It’s hard enough to deal with the passing of loved ones, but then we also have to handle the absurd requests left in their wills. Ironically, some of the ways the deceased are best remembered are from the oddest things they bequeathed in their wills. Here are 10 of them and be thankful you weren’t the executor.
American hatmaker, Solomon Sanborn, requested his skin to be removed from his body and used as the skin of two drums. The drums were to be given to a friend of his and then played in commemoration of the Battle at Bunker Hill every June 17 at dawn to the beat of “Yankee Doodle.” Talk about marching to the beat of your own drum! The rest of him was to be made into compost fertilizer.
We’ve heard of sexy librarians, but never a sexist library. Iowa attorney T.M. Link passed in 1930 and requested his fortune be spent on constructing a beautiful library with but one stipulation: no girls allowed. Not only did the library not welcome women, it specifically was to have no literature by female authors and contain no artwork or furniture made by women. He left five dollars to his daughter and nothing to his wife. Safe to say Mr. Zink was not a fan of the ladies.
A last minute edit to Janis Joplin’s will testified that she demand $2500 to be set aside for a kickass 200-person afterparty to celebrate her death and “have a blast” after she was gone. (The party was held at her favorite pub in San Anselmo, California.) After she made the amendment to her will, Janis Joplin overdosed two days later.
The magician who pulled many a bunny from his hat donated those bunnies to children of his friends, but the real trick was when he left 10 words to his wife, random words for contacting him in the realm beyond. She held seances every Halloween for 10 years using the 10 words, but Houdini never showed up. Either there isn’t much of an afterlife, or Houdini burned in hell for all the bunny cruelty.
Jonathan Jackson was a lover of animals and in 1880, it became abundantly clear just how much. He left in his wake a fortune to be used for a cat house, including an auditorium, dining hall, furnished bedrooms and a gym. He believed the animal kingdom should be watched over by man, which might explain why the roof was built for climbing too.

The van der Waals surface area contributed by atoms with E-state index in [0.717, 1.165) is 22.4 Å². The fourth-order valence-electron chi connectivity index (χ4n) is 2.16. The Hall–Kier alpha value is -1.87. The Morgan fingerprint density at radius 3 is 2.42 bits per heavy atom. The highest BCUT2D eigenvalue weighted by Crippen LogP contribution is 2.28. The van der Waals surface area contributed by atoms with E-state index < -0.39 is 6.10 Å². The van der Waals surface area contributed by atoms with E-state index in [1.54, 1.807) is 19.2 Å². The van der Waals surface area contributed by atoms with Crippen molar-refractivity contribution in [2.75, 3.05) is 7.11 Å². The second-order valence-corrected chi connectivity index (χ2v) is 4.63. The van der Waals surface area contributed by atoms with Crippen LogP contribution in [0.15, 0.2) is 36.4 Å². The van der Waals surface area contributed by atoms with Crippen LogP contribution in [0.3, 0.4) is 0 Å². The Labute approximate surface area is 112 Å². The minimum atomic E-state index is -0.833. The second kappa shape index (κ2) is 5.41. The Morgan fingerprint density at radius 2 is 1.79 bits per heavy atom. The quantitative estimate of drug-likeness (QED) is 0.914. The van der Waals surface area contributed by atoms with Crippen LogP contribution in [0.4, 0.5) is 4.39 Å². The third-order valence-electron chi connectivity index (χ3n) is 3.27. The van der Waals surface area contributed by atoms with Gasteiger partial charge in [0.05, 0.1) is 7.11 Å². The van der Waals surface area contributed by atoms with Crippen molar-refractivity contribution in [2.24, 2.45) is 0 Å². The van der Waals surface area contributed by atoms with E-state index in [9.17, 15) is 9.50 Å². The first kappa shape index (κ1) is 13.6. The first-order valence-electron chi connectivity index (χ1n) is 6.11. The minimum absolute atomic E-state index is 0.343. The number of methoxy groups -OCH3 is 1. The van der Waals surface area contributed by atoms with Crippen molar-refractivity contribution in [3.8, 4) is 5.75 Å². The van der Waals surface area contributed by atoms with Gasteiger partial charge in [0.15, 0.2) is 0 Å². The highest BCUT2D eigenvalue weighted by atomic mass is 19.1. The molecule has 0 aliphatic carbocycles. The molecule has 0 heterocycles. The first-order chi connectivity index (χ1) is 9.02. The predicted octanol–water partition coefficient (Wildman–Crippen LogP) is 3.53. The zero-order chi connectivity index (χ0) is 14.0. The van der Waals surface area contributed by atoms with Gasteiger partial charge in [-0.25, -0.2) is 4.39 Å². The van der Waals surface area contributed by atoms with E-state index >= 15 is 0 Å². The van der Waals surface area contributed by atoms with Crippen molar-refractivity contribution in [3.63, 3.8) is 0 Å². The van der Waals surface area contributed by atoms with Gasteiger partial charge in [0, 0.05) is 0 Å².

Audrey Knauer could technically be classified as a fan of Charles Bronson. After all, she left $300,000 to him in her will and nothing to her family. The best part: He accepted the money (half). He donated it to charity, and the rest went to a local library. It’s safe to say she wasn’t too considerate of her family.
John Bowman wholly believed he would be reunited with his wife and daughters in the afterlife, so much so that he left $50,000 to have his home kept and meals served every night by the servants so that if they came back to the home one day, there would be food ready for them. This started in 1891 and continued until 1950 when the money finally ran out. That’s got to be the longest streak of meals where somebody didn’t finish their vegetables.
A wealthy Florida woman left $4.5 million to her 150 dogs — that’s a lot of dogs for one person — in 1968. The will, however, was contested for five years and by the time it was sorted out, the trust grew to $9 million, but more than half of her dogs had already died. Bet she didn’t see that coming.
Mr. Bonaparte was a lot of things, but a good gift giver was apparently not one of them. In his demise, Napoleon requested that his head be shaved and his hairs be distributed amongst his friends. Boy, I would have loved to be there when they received those parting gifts. You really shouldn’t have.
He was the creator of the Pringles chip can, so it seems only fitting that Fred Baur’s urn would be none other than a Pringles can holding his remains. I think I could stop after just one in this case.